Conflict in Literature

Anchor Charts

Conflict Anchor Chart

Anchor charts are great tools for student learning. Some support learning by stating rules and examples. Others engage with students by having them become active participates. This anchor chart engages students by having them add the examples .

Have students interact with this anchor chart by using sticky notes. Sticky notes are a great addition to anchor charts. They turn a static page into an interactive lesson. The best thing about using sticky notes is they can be remove, and the anchor chart can be used again with a new group of students.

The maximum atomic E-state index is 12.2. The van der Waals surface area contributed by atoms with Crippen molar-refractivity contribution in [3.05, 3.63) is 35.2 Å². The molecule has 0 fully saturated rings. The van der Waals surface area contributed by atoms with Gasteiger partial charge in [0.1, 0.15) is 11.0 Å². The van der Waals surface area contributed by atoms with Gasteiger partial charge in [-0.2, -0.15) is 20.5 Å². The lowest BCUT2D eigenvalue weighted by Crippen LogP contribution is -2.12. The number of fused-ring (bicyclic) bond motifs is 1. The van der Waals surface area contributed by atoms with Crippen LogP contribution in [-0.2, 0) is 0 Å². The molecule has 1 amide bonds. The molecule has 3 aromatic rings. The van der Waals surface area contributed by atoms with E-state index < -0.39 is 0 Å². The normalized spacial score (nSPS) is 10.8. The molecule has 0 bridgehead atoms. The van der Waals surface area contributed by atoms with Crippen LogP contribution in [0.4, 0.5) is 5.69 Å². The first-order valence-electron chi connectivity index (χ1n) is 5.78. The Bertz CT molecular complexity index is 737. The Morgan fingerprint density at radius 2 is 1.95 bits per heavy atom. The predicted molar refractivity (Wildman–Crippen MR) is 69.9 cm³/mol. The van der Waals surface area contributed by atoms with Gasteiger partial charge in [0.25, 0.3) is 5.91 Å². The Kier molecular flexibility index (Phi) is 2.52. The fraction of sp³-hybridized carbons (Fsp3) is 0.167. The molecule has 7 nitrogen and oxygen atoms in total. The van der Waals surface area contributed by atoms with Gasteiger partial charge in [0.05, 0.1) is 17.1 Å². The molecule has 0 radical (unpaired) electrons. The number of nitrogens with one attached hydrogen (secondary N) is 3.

Activities with this Anchor Chart

   One way is to take one book. Have students write examples of  conflicts in the story.

Examples for Hatchet

Technology: Brian must drive and land the airplane after the pilot dies.

Nature: Brian battles a tornado.

Self: Brian must come to terms with his parents divorce.

Examples using Multiple Books

As you can see from the photo, I listed a number of books my students have read. Students select a sticky note, place it on the chart, and then explain why the book contains this type of conflict. This is a great way to add classroom discussion to the lesson because many books have more than one type of conflict taking place.



Additional Conflict in Literature Resources

Click on the links under the images to go to conflict in literature resources.



Related Webpages


Follow the links to additional story element resources.